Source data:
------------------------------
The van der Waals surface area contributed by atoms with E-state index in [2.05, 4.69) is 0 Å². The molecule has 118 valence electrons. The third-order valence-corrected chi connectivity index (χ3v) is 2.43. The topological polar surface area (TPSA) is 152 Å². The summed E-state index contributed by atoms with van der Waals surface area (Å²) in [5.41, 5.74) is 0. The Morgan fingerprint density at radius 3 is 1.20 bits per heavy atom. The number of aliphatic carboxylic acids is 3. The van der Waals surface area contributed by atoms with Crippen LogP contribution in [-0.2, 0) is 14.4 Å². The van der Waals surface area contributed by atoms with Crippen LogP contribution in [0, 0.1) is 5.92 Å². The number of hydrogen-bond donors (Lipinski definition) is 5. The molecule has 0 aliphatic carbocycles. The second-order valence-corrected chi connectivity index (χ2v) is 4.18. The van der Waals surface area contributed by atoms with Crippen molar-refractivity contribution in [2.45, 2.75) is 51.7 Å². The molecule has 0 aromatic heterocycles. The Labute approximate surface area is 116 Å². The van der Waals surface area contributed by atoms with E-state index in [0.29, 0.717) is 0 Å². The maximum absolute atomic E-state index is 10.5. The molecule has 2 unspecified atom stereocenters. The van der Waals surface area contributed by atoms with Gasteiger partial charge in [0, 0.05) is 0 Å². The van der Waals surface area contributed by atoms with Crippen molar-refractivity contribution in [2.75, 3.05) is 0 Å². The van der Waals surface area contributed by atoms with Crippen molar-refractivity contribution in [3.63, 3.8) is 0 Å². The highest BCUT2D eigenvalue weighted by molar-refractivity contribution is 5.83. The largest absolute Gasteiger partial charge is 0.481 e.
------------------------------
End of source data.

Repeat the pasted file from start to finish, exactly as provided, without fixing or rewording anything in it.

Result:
The van der Waals surface area contributed by atoms with E-state index in [2.05, 4.69) is 0 Å². The molecule has 118 valence electrons. The third-order valence-corrected chi connectivity index (χ3v) is 2.43. The topological polar surface area (TPSA) is 152 Å². The summed E-state index contributed by atoms with van der Waals surface area (Å²) in [5.41, 5.74) is 0. The Morgan fingerprint density at radius 3 is 1.20 bits per heavy atom. The number of aliphatic carboxylic acids is 3. The van der Waals surface area contributed by atoms with Crippen LogP contribution in [-0.2, 0) is 14.4 Å². The van der Waals surface area contributed by atoms with Crippen LogP contribution in [0, 0.1) is 5.92 Å². The number of hydrogen-bond donors (Lipinski definition) is 5. The molecule has 0 aliphatic carbocycles. The second-order valence-corrected chi connectivity index (χ2v) is 4.18. The van der Waals surface area contributed by atoms with Crippen molar-refractivity contribution in [2.45, 2.75) is 51.7 Å². The molecule has 0 aromatic heterocycles. The Labute approximate surface area is 116 Å². The van der Waals surface area contributed by atoms with E-state index in [0.29, 0.717) is 0 Å². The maximum absolute atomic E-state index is 10.5. The molecule has 2 unspecified atom stereocenters. The van der Waals surface area contributed by atoms with Gasteiger partial charge in [0, 0.05) is 0 Å². The van der Waals surface area contributed by atoms with Crippen molar-refractivity contribution in [2.75, 3.05) is 0 Å². The van der Waals surface area contributed by atoms with Crippen molar-refractivity contribution in [3.63, 3.8) is 0 Å². The highest BCUT2D eigenvalue weighted by molar-refractivity contribution is 5.83. The largest absolute Gasteiger partial charge is 0.481 e.